I took up the runes, screaming I took them,

Then I fell back from there.

                        The Poetic Edda, tr. Carolyne Larrington, OUP 

Whatever the runic implications, a ‘sleep-thorn’ clearly also had physical form and appears in two of the legendary sagas dated at least to the 15th century. In Hrólfs Saga Kraka, Danish king Helgi arrogantly imposes himself upon the warrior-queen Olof, announcing his intention to marry her at once. ‘That evening there was hard drinking’, and when the king collapses into bed with her, ‘The queen took advantage of this and pierced him with a sleep-thorn; and the minute they [his retinue] were all gone, up she got, shaved off all his hair, and daubed him with tar.’ I’m cheering the queen on through this, and feel she was completely justified, but sad to say the saga takes a different view: later on Helgi gets his revenge, and the queen retaliates... In Gongu-Hrolf’s Saga, treacherous Vilhjálm pierces the sleeping Hrólf with a sleep-thorn, cuts off his legs and kidnaps his bride-to-be. But the sleep-thorn falls out when Hrólf’s faithful horse Dulcifal rolls him over, the dwarf Mondul heals Hrólf’s legs, and the hero pursues his enemy, who confesses and is hanged. 

Whatever a sleep-thorn meant to medieval Icelanders, the Sigrdrifa/Brynhild story is remarkably close to that of the best-known sleeper of all time, The Sleeping Beauty: after having incurred the anger of a powerful supernatural figure, a young woman is pricked by something sharp and falls into a lengthy enchanted sleep, protected or imprisoned by a barrier no one can cross except the hero appointed finally to wake her. Jacob Grimm in his Teutonic Mythology notes that the German version of the tale, Dorn-röschen, means literally Thorn Rose, and adds: The thorn-rose has a meaning here, for we still call a moss-like excrescence on the wild rosebush schlaf-apfel [sleep-apple]; so that the very name of our sleeping beauty contains a reference to the myth. [...] When placed under the sleeper's pillow, he cannot wake till it be removed.’ Maybe this throws some light on the mystery?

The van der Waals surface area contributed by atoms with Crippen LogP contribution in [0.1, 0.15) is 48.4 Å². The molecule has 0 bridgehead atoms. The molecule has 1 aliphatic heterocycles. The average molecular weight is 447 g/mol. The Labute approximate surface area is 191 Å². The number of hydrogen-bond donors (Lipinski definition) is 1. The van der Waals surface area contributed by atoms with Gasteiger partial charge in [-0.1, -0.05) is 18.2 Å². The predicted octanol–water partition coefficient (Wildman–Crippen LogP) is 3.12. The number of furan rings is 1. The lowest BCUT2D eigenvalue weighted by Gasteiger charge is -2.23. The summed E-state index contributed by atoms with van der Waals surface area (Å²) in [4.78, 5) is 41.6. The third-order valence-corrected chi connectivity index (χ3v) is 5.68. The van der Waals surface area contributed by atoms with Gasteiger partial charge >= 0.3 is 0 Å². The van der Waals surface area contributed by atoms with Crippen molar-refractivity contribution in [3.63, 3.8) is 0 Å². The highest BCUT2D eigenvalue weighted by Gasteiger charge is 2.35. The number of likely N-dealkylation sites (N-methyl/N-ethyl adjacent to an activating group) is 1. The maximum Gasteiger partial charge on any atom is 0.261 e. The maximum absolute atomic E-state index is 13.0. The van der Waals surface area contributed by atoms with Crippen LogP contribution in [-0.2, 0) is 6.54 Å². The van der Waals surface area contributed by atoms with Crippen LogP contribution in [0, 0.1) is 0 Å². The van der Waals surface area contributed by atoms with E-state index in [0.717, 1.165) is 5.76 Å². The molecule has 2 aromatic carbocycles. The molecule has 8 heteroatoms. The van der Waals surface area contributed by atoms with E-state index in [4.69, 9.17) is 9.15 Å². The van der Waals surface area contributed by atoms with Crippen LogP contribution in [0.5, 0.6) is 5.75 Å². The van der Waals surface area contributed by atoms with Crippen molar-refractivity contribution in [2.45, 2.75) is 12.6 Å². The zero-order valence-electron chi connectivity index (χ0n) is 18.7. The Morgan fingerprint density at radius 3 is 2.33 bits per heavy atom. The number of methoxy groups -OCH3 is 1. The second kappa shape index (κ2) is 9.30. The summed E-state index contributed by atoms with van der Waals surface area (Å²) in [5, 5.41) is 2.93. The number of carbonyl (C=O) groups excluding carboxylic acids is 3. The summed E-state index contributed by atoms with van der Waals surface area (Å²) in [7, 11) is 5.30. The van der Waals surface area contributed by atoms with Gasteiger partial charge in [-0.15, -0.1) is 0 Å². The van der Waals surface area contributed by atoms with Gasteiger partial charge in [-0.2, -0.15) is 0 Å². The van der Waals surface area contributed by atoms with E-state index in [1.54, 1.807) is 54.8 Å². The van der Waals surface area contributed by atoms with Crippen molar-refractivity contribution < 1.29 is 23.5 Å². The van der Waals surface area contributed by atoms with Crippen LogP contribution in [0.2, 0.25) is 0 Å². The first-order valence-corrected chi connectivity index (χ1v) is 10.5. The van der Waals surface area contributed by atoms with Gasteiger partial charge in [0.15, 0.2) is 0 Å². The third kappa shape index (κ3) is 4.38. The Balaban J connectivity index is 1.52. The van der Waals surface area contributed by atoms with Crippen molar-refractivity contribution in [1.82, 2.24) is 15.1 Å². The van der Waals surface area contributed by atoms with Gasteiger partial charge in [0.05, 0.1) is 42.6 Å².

The Sleeping Beauty pricks her finger on a spindle, and when I was a child I assumed spindles must be sharp. They aren’t, but the princess’s century-long sleep is guarded by an impenetrable hedge of brambles or briars – which of course possess thorns. 


In earlier versions a splinter of flax causes the enchanted sleep. In the 14th century French prose romance Perceforest (set in a pagan, pre-Arthurian world) a feast is given for the goddesses Venus, Lucina and Thetis to celebrate the birth of the lady Zellandine. Offended because she has not been presented with a knife to cut her food, Thetis ordains that ‘from the first thread of linen that Zellandine spins from her distaff’, a piece of flax will pierce the girl’s finger and she will fall into a long sleep. How is flax sharp? Well, making linen thread involved soaking and drying the flax stalks; the dried strands were then pulled through a toothed comb which snapped the stiff outer sheaths into small shards which might easily become embedded under a fingernail. This happens to Zellandine, and also to Talia, the sleeping heroine of Giambattista Basile’s ‘The Sun, the Moon and Talia’ published in the Pentamerone (1636). Yet another instance of a flax-caused sleep comes in ‘The Ninth Captain’s Tale’ which has been attributed to the One Thousand and One Nights but does not belong there. Heidi Anne Heiner of the wonderful website Sur La Lune researched it, and found it was a Egyptian folktale collected by the translator J.C. Marcius from an Egyptian cook ‘sometime prior’ to 1883. It tells of a girl whose mother begged Allah for a child, even if she were to be so delicate that the scent of flax would choke her. The girl is born ‘fair as the rising moon’, eventually learns to spin (to show off her lovely fingers): a piece of flax gets stuck under her fingernail and she falls swooning to the ground. (Midori Snyder’s excellent take on the story can be read here.) 

There is no way to demonstrate lines of descent, but the Sigurd/Brynhild story was much recycled in northern Europe, with additions and deletions according to taste. An example is a Faroese ballad, Brynhild’s Ballad, collected in 1851 but tentatively dated to the 14th century (read it at this link), and it cleaves closely to Volsunga Saga. Informed by ‘wild birds’ that ‘fair is Brynhild Buđledaughter,/She yearns for your encounter,’ Sigurd rides to find her: